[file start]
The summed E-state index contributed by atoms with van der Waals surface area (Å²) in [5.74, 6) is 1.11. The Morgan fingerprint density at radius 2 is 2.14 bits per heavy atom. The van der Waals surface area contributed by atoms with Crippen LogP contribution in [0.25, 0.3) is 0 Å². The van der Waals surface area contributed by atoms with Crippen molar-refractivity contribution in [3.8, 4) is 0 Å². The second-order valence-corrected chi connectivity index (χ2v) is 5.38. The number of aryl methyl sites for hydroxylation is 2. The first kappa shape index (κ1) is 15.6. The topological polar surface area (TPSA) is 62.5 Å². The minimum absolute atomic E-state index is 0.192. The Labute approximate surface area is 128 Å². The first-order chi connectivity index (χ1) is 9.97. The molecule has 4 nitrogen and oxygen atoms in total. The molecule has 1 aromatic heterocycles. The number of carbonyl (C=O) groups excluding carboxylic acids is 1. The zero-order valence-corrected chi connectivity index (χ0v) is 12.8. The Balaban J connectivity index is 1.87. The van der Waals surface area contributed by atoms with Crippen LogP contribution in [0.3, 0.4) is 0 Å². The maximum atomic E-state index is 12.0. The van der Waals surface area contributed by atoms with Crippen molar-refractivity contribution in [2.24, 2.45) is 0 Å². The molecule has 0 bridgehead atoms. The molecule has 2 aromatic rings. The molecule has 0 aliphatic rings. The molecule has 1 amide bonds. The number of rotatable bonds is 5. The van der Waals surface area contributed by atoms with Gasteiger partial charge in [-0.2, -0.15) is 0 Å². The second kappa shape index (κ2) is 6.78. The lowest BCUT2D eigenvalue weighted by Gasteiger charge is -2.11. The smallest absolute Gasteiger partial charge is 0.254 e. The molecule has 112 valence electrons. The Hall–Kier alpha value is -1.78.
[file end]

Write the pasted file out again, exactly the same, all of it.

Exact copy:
The summed E-state index contributed by atoms with van der Waals surface area (Å²) in [5.74, 6) is 1.11. The Morgan fingerprint density at radius 2 is 2.14 bits per heavy atom. The van der Waals surface area contributed by atoms with Crippen LogP contribution in [0.25, 0.3) is 0 Å². The van der Waals surface area contributed by atoms with Crippen molar-refractivity contribution in [3.8, 4) is 0 Å². The second-order valence-corrected chi connectivity index (χ2v) is 5.38. The number of aryl methyl sites for hydroxylation is 2. The first kappa shape index (κ1) is 15.6. The topological polar surface area (TPSA) is 62.5 Å². The minimum absolute atomic E-state index is 0.192. The Labute approximate surface area is 128 Å². The first-order chi connectivity index (χ1) is 9.97. The molecule has 4 nitrogen and oxygen atoms in total. The molecule has 1 aromatic heterocycles. The number of carbonyl (C=O) groups excluding carboxylic acids is 1. The zero-order valence-corrected chi connectivity index (χ0v) is 12.8. The Balaban J connectivity index is 1.87. The van der Waals surface area contributed by atoms with Crippen LogP contribution in [0.3, 0.4) is 0 Å². The maximum atomic E-state index is 12.0. The van der Waals surface area contributed by atoms with Crippen molar-refractivity contribution in [2.24, 2.45) is 0 Å². The molecule has 0 bridgehead atoms. The molecule has 2 aromatic rings. The molecule has 0 aliphatic rings. The molecule has 1 amide bonds. The number of rotatable bonds is 5. The van der Waals surface area contributed by atoms with Gasteiger partial charge in [-0.2, -0.15) is 0 Å². The second kappa shape index (κ2) is 6.78. The lowest BCUT2D eigenvalue weighted by Gasteiger charge is -2.11. The smallest absolute Gasteiger partial charge is 0.254 e. The molecule has 112 valence electrons. The Hall–Kier alpha value is -1.78.